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Decreased Pseudomonas aeruginosa biofilm formation on nanomodified endotracheal tubes: a dynamic lung model

Authors Machado M, Webster T

Received 11 March 2016

Accepted for publication 15 May 2016

Published 9 August 2016 Volume 2016:11 Pages 3825—3831

DOI https://doi.org/10.2147/IJN.S108253

Checked for plagiarism Yes

Review by Single-blind

Peer reviewers approved by Dr Farooq Shiekh

Peer reviewer comments 3

Editor who approved publication: Professor Carlos Rinaldi

Mary C Machado,1 Thomas J Webster2

1Center for Biomedical Engineering, Division of Engineering Brown University, RI, USA; 2Department of Orthopaedics, Division of Engineering Brown University, RI, USA

Abstract: Ventilator-associated pneumonia (VAP) is a serious complication of mechanical ventilation that has been shown to be associated with increased mortality rates and medical costs in the pediatric intensive care unit. Currently, there is no cost-effective solution to the problems posed by VAP. Endotracheal tubes (ETTs) that are resistant to bacterial colonization and that inhibit biofilm formation could provide a novel solution to the problems posed by VAP. The objective of this in vitro study was to evaluate differences in the growth of Pseudomonas aeruginosa on unmodified polyvinyl chloride (PVC) ETTs and on ETTs etched with a fungal lipase, Rhizopus arrhizus, to create nanoscale surface features. These differences were evaluated using an in vitro model of the pediatric airway to simulate a ventilated patient in the pediatric intensive care unit. Each experiment was run for 24 hours and was supported by computational models of the ETT. Dynamic conditions within the ETT had an impact on the location of bacterial growth within the tube. These conditions also quantitatively affected bacterial growth especially within the areas of tube curvature. Most importantly, experiments in the in vitro model revealed a 2.7 log reduction in the number (colony forming units/mL) of P. aeruginosa on the nanoroughened ETTs compared to the untreated PVC ETTs after 24 hours. This reduction in total colony forming units/mL along the x-axis of the tube was similar to previous studies completed for Staphylococcus aureus. Thus, this dynamic study showed that lipase etching can create surface features of nanoscale roughness on PVC ETTs that decrease bacterial attachment of P. aeruginosa without the use of antibiotics and may provide clinicians with an effective and inexpensive tool to combat VAP.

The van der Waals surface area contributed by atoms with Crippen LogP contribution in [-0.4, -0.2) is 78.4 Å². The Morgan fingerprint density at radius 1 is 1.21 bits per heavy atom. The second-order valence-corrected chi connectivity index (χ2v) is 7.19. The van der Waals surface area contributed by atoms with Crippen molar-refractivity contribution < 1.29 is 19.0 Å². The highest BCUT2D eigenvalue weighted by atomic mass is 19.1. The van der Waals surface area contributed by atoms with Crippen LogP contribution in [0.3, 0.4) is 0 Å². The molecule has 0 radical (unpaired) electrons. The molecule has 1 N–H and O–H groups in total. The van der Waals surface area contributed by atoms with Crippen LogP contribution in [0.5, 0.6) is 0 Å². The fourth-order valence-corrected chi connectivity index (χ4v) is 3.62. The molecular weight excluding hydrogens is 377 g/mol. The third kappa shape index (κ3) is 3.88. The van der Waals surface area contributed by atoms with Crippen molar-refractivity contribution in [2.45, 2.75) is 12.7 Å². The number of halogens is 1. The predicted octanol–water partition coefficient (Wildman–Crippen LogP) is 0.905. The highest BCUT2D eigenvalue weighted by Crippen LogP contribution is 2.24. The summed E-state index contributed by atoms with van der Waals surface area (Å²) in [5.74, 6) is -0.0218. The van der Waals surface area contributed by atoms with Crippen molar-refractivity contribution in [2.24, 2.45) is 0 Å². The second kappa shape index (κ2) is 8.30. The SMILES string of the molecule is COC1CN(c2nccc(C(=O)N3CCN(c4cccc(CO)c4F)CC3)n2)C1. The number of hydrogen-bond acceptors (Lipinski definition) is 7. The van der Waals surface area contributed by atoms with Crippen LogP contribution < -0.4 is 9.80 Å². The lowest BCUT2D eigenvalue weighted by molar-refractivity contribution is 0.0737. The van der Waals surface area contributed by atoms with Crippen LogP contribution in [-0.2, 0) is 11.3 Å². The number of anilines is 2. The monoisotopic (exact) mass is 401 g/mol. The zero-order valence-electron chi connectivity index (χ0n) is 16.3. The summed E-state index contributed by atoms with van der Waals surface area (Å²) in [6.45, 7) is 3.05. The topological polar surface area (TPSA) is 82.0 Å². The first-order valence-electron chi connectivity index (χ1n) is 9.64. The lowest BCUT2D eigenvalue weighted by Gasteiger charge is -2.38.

Keywords: biofilm, laminar flow, ventilator-associated pneumonia, nanotechnology, endotracheal tubes, Pseudomonas aeruginosa

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